Nicol Turner-Lee, a fellow in Governance Studies and the Center for Technology Innovation, and Evan Swarztrauber, the communications director at TechFreedom, explain the role of the FCC and Congress in protecting consumers and incentivizing internet providers for a digital ecosystem that is both accessible and competitive.
Turner-Lee addresses why universal service, making sure everyone has access to basic services despite their financial situation, is so incredibly important: “We need to encourage programs that break down the cost-prohibitive nature of having access. For some of us, $9.95 or $13.95, it may not be a lot…but to folks who do not have that money, who may have a smart phone that has to be turned off simply because they have to pay their mortgage or their rent over [paying for] their phone. The rippling effect of that is that your child cannot complete their homework, or you can’t apply for benefits, or you can’t even call the utility provider. And so universal service become so much more important in this type of ecosystem.”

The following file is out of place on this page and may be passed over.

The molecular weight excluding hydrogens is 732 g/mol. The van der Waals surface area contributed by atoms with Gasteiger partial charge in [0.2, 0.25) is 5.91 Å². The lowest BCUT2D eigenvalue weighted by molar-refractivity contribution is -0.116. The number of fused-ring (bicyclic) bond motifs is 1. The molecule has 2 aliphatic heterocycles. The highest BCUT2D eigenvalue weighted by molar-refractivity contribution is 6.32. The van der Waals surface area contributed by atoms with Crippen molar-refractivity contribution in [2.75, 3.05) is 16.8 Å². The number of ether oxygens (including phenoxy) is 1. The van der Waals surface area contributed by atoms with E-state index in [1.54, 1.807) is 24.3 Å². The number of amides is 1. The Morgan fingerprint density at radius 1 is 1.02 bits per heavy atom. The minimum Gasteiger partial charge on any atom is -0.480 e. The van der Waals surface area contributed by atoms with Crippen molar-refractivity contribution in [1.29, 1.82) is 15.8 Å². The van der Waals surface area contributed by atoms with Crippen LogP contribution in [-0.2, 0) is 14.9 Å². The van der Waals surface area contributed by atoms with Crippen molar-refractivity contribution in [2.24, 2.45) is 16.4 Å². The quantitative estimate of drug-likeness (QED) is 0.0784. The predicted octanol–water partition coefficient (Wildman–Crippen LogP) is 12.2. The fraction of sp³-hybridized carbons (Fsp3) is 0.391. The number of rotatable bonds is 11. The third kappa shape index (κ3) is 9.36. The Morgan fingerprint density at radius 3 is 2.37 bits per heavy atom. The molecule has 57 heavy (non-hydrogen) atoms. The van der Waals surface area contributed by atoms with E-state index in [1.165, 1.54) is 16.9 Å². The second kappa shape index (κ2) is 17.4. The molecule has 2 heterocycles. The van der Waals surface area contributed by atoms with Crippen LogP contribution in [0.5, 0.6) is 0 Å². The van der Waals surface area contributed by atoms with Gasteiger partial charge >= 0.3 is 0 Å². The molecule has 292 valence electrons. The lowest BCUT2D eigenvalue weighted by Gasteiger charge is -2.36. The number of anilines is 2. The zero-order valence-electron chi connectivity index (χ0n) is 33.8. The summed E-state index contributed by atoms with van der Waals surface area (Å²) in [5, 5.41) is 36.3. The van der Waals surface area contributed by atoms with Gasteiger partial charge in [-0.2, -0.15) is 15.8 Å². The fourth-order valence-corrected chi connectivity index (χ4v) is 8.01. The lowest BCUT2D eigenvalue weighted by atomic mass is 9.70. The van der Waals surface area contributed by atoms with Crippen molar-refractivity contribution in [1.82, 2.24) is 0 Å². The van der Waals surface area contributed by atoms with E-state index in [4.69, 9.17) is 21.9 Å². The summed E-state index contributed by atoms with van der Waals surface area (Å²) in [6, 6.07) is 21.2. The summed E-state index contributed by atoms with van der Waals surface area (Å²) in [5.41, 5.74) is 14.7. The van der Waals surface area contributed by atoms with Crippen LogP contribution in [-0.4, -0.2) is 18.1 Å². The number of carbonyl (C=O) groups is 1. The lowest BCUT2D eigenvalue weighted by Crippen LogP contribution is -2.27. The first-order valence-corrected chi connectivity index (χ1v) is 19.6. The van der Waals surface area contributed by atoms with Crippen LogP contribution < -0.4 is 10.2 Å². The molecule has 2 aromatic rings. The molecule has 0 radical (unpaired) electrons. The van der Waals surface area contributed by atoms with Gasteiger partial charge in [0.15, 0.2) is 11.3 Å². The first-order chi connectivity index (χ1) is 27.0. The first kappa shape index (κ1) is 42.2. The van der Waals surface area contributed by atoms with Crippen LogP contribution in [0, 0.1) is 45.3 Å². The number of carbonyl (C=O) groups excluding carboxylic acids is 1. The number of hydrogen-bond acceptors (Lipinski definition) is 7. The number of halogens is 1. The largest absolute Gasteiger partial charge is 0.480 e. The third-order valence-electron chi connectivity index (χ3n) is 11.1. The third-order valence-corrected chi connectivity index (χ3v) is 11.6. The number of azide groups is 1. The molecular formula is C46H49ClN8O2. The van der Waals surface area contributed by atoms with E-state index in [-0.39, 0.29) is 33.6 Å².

Swarztrauber discusses why he believes that bipartisan action in Congress is needed for meaningful, but constrained, laws to protect consumers and businesses alike: “I think he [Rep. Walden, chairman of the House Subcommittee on Communications and Technology] recognizes the folly in having communications policy switch back and forth between administrations. It is absolutely crazy that you can have [FCC] Chairman Wheeler’s work—net neutrality, broadband policy, etc.—just completely undone by an election. And how do we get there? What lasts longer than a regulation is a law and I think…that Republicans are down with the basics of net neutrality, no blocking, no malicious throttling, no malicious discrimination, transparency. These are not controversial ideas.”
With thanks to audio producer Gaston Reboredo and producer Vanessa Sauter, and also thanks for additional support from Kelly Russo, Fred Dews, and Richard Fawal.
Intersections is part of the Brookings Podcast Network.